The highly processed foods are made to be as tasty as possible so we keep coming back to them. They are packed with additives which tickle our taste buds and make your tongue do the tango! The more processed foods we eat the less we are able to appreciate the natural flavours in fruit and veg. Try cutting down on/cutting out processed foods and added sugar for a week or so and notice how suddenly fruit is all the more delicious and how veg suddenly has a whole world of extra flavour.
Try, try and try again
As with children, it sometimes take a few tries of the same foods for us to realise we actually like them. Don’t try something once and decide you don’t like it. Give it a chance and you may find it grows on you.
The point I am trying to make is that even if you think you don’t like certain foods you know you should be adding to your diet, don’t write them off completely. Keep trying them at different points in your life. Try them in a variety of forms; raw, sauteed, boiled or baked. Combine them with different flavors. You never know, you may just find a new favourite food!
Contact me for help with finding nutritional balance that works for you.
Easter weekend didn’t involve enough chocolate for me (I will catch up now I’m home don’t worry!)
Instead I spent the weekend in South Wales at CrossFit ION on a course to become a qualified CrossFit Gymnastics Coach.
The knowledge bombs were dropping like the Blitz and the gym was full of athletes and coaches who started the weekend feeling strong and competent in their movements and left broken but inspired to take their new skills back to their boxes.
So what did I learn? Well, way too much to fit into one blog post..
So I’ll focus on the two most important.
Doing away with ‘Rx’d’ when it comes to training gymnastics movements. If we focus on hitting the official Rx’d standards in our general workouts we compromise proper movement. Yes we may get our toes to touch the bar for toes to bar, or our chin over the bar for a pull-up, and we may well be able to get through a load in a workout, but will this help us improve in the long run? Hell no! Are we moving efficiently and with the correct movement patterns? Most likely not! As coaches, we need to celebrate our athletes achievements of their first toes-to-bar/pull-up/muscle-up just like we would a back squat PR, but not let that follow by ‘Rx’d’ movements with shitty form. If an athlete hit a back squat PR but only just making depth, we would still encourage deeper squats in training.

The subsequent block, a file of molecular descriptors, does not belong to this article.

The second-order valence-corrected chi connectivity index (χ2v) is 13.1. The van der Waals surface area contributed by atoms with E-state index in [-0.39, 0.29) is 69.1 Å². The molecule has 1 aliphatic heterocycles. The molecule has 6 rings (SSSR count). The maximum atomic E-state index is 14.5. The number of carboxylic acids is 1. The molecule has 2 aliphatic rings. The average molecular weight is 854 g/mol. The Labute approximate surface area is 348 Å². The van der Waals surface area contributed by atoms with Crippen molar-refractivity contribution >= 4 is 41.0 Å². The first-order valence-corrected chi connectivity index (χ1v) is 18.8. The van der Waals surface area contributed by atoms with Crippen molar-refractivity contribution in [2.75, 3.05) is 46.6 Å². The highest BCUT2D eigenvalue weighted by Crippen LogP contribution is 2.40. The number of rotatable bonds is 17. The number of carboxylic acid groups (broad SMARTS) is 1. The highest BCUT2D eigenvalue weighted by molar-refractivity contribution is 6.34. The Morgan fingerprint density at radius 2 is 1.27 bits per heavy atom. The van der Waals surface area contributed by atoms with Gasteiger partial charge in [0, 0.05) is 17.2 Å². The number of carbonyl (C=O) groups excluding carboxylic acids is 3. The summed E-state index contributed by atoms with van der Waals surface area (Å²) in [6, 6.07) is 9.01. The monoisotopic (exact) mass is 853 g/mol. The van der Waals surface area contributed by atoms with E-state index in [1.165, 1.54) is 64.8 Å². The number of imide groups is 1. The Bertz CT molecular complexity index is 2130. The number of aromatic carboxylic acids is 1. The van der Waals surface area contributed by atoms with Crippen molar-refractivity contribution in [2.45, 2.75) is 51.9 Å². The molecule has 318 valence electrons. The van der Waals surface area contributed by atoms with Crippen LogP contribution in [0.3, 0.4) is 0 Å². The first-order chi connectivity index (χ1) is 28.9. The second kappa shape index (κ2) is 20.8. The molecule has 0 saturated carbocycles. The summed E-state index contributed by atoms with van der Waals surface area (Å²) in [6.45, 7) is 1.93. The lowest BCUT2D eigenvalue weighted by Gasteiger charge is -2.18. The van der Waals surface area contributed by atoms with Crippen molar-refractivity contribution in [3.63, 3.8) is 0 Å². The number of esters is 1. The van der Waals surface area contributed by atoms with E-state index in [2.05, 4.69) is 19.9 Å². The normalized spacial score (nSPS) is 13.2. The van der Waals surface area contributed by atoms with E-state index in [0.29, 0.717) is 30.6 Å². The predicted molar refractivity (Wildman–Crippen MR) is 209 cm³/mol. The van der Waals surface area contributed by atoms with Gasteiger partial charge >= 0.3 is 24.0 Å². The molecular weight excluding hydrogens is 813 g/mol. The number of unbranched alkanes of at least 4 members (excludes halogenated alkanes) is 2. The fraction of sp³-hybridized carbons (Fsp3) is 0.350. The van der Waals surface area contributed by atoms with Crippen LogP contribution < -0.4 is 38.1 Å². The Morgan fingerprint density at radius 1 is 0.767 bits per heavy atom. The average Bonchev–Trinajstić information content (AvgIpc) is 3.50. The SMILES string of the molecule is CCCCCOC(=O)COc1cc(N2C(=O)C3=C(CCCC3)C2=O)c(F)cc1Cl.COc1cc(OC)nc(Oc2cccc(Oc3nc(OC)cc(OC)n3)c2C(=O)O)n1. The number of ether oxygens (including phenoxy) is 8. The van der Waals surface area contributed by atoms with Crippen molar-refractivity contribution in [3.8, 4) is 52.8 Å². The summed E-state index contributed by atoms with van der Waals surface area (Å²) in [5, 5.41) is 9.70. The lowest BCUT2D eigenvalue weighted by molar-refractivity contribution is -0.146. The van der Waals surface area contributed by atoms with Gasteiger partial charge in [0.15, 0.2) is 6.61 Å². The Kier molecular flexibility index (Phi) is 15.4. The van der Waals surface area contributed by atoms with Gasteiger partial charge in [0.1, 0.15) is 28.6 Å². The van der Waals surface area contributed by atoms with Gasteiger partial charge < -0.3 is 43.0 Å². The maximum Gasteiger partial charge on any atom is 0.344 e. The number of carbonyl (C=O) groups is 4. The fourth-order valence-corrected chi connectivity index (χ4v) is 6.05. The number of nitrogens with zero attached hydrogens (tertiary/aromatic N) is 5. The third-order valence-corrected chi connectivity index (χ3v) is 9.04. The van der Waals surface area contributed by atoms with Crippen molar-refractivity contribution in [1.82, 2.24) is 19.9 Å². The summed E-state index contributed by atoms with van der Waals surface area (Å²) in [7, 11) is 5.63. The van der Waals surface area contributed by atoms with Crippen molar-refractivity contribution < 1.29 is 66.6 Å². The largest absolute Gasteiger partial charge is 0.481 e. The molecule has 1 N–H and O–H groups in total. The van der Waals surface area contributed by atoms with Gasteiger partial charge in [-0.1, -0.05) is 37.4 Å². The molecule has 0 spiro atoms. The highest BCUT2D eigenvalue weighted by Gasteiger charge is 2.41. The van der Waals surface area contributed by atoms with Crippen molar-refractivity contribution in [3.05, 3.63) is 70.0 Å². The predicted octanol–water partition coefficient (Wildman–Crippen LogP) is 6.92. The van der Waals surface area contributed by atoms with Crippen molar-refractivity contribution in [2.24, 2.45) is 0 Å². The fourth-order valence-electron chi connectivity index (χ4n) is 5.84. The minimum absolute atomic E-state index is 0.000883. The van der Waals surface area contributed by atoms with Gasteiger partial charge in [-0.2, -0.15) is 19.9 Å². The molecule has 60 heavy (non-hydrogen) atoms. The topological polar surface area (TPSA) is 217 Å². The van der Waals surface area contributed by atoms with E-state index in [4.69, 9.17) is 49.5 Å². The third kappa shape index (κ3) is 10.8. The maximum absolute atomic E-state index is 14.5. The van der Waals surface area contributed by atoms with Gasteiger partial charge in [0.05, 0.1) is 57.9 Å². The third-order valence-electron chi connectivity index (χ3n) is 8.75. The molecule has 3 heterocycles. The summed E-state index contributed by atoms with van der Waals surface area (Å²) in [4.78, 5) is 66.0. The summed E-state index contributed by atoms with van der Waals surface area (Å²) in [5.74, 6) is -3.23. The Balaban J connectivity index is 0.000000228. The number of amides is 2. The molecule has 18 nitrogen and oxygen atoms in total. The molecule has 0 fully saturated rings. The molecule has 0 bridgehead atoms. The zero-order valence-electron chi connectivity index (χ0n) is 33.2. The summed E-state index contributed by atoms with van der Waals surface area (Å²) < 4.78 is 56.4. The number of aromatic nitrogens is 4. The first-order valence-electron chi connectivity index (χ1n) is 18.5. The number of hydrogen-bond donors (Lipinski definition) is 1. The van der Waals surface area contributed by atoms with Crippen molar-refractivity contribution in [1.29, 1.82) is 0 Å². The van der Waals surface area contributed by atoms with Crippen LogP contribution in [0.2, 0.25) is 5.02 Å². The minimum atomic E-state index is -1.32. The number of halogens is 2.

A number of cues and movement progressions went into a black box to throw out of our coaches bag of tricks and never spoken of again. These included things taught on the level 1 CrossFit course and on the gymnastics course from a few years ago. Why? Because our knowledge is constantly evolving. Not just the coaches in your local box, but the big dogs too! Jeff Tucker, head of CrossFit Gymnastics, adapts the course to grow with his knowledge. Level 1 courses are great but they only have a short amount of time to teach a lot of movements. The more time we have to drill into movements the more specific we can be with how and what we teach.
Let use toes to bar for example. Everyone knows the end goal is to touch both feet to the bar at the same time. This is easier to achieve by aggressively kipping, pulling back on the bar and driving our legs up to get that contact, followed by an aggressive drive back with the legs to cycle into a big arch for the next rep.
However, this switches a core exercise to a back exercise shifting the focus onto your lats and shoulders. If we lose our ego and are honest with ourselves about our abilities we perform scaled down versions of the same movement. The focus is now on a hollow core, a solid arch and only working to a level where those perfect positions are maintained throughout.
I quickly found I cannot perform ‘Rx’d’ toes to bar. I will no longer be performing official ‘Rx’d’ toes to bar until I can do using the correct movement patterns. This may take a little while, but I have drawn myself up a new core programme, I have all the skills and drills to help me develop and the determination to keep working on these progressions until I can. Virtuosity is key.
Another part of the weekend that blew my mind was the bar muscle ups. A movement I’ve avoided for a long time due to fear of falling forward over the bar. A fear I now know was completely legitimate. If you aggressively pull your hips to the bar, then throw yourself forward over the bar the only way you are going to go is forward. It’s simple physics. The same goes for ring muscle ups. Throwing yourself threw the rings is likely to end in falling forward through the rings. If you remain hollow in your kip, push down on the bar to bring your hips up, a slight pull in once shoulders have passed the hands to then push down on the bar the only way you are going to go is up! Makes sense right?
If you see me cheating on my movements you have full permission to kick me!
The importance of a solid hollow position. A hollow body gives us the ability to transfer the energy required of a movement correctly from core to extremity. If we’re soft through our midline our movements will be soft and lacking.
You may be able to perform handstand push-ups or multiple kipping pull-ups without a solid midline relying on shoulder strength, but how soon will that strength burn out? How long until you’re out of training for 6+ weeks with a torn rotator cuff or shoulder impingement?
If we lose our midline on a heavy squat we will crumble under the bar. Maintain tension through the core keeps the body strong, keeps the bar rising and makes the lift easier. The same goes for gymnastics.
Keep the arc of your kip tight; toes pointed, legs long, feet squeezed together, butt squeezed, tension on the bar. Use that elastic energy to rebound back into the hollow for the next rep.
When the muscles works in unison every movement is more efficient and every rep takes a little less energy.
Don’t be too proud to go back to basics. It will pay dividends in the long run!
Contact me now if you would like to book 1-2-1 sessions with a qualified CrossFit Gymnastics Coach!